Update on Tax-Free Childcare and Government pledges for help with costs
Budgeting for childcare in the UK is top of the list for most families when it comes to paying the monthly bills. In the UK the average cost of sending a child under the age of two to nursery part-time is £127 a week. For full-time hours, this rises to £242.
Tax-Free Childcare Scheme
Tax-Free Childcare was a scheme introduced by the government in April 2017 and has been rolled out to parents with children under 12.
How it works:
- As part of the scheme, a parent opens up an online account, which they pay into to cover the cost of childcare.
- For every £8 a parent pays into the account. the government will pay in an extra £2. Parents can receive up to £2,000 per child, per year, towards their childcare costs.
- If your child is disabled, you may get up to £4,000 a year until they are 17 if they get Disability Living Allowance, Personal Independence Allowance, Armed Forces Independence Allowance or are certified as blind or severely sight impaired.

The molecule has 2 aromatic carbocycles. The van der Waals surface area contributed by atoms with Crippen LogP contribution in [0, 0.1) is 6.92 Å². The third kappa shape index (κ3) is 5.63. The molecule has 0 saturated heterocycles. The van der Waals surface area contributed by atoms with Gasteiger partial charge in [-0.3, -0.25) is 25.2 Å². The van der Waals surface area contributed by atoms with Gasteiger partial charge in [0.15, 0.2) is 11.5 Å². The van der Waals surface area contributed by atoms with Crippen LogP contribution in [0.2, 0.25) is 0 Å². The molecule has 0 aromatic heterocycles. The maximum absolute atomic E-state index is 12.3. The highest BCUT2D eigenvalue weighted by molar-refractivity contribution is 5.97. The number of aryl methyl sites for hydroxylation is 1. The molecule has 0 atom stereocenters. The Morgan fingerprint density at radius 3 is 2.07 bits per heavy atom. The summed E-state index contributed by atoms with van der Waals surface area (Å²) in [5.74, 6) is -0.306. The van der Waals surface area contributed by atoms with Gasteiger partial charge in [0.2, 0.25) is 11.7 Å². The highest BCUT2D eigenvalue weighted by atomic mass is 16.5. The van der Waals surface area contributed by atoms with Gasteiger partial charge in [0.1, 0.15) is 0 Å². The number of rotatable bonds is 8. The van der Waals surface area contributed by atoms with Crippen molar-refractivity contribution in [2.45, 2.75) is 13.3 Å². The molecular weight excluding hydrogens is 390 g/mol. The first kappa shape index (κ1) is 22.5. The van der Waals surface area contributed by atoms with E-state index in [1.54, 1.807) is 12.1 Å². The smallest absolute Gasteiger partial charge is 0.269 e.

- Tax-Free Childcare is available to ALL eligible workers, including the self-employed.
- It’s not just parents who can pay into the account – grandparents, other family members and employers can all pay in as well.
- The funds can be withdrawn for additional purposes if necessary, although the government will deduct its corresponding contribution.
Free childcare for 3-4 year olds
In addition to the Tax Free Childcare Scheme, the government also offers all 3-4 year olds in England 570 free hours of childcare per year. This is usually taken as 15 hours a week over 38 weeks, but you can choose to take fewer hours over more weeks.
Parents must be living and working in the UK to be eligible and you can continue to get the following support while receiving the free hours:
- Tax credits
- Universal Credit
- Childcare vouchers
- Tax-Free Childcare
What help can I get?
Use the Gov.UK calculator to find out how much you could get towards approved childcare.
Pre-Election Pledge Update:
An article published by the BBC, stated that both Labour and the Liberal Democrats have pledged extra money to support the parents of young children.
Labour has vowed to spend £1bn on opening new early years centres in England which they said would get parents back to work and help children achieve.
The Liberal Democrats are promising working families subsidised care for children from the age of nine months. Liberal Democrats education spokesperson Layla Moran said the £14.6bn policy was “an investment in the country’s future”.